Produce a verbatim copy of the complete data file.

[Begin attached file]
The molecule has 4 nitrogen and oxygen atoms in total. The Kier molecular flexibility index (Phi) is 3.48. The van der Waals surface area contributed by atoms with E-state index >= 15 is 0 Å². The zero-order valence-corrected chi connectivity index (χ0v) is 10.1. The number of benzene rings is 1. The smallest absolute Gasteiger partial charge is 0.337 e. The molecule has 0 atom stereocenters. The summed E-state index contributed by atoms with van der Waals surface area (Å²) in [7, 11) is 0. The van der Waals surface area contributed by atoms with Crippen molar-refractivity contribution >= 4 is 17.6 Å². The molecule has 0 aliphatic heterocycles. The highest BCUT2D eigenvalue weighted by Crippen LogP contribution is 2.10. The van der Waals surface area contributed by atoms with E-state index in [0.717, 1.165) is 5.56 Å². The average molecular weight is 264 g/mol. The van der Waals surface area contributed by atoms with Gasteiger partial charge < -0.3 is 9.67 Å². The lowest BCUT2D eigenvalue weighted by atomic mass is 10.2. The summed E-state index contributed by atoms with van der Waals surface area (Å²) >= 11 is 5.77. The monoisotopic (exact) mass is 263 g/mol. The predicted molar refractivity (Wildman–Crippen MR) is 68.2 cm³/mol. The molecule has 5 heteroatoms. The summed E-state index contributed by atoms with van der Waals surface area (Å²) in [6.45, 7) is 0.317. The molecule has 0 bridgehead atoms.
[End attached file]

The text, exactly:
The molecule has 4 nitrogen and oxygen atoms in total. The Kier molecular flexibility index (Phi) is 3.48. The van der Waals surface area contributed by atoms with E-state index >= 15 is 0 Å². The zero-order valence-corrected chi connectivity index (χ0v) is 10.1. The number of benzene rings is 1. The smallest absolute Gasteiger partial charge is 0.337 e. The molecule has 0 atom stereocenters. The summed E-state index contributed by atoms with van der Waals surface area (Å²) in [7, 11) is 0. The van der Waals surface area contributed by atoms with Crippen molar-refractivity contribution >= 4 is 17.6 Å². The molecule has 0 aliphatic heterocycles. The highest BCUT2D eigenvalue weighted by Crippen LogP contribution is 2.10. The van der Waals surface area contributed by atoms with E-state index in [0.717, 1.165) is 5.56 Å². The average molecular weight is 264 g/mol. The van der Waals surface area contributed by atoms with Gasteiger partial charge < -0.3 is 9.67 Å². The lowest BCUT2D eigenvalue weighted by atomic mass is 10.2. The summed E-state index contributed by atoms with van der Waals surface area (Å²) >= 11 is 5.77. The monoisotopic (exact) mass is 263 g/mol. The predicted molar refractivity (Wildman–Crippen MR) is 68.2 cm³/mol. The molecule has 5 heteroatoms. The summed E-state index contributed by atoms with van der Waals surface area (Å²) in [6.45, 7) is 0.317. The molecule has 0 bridgehead atoms.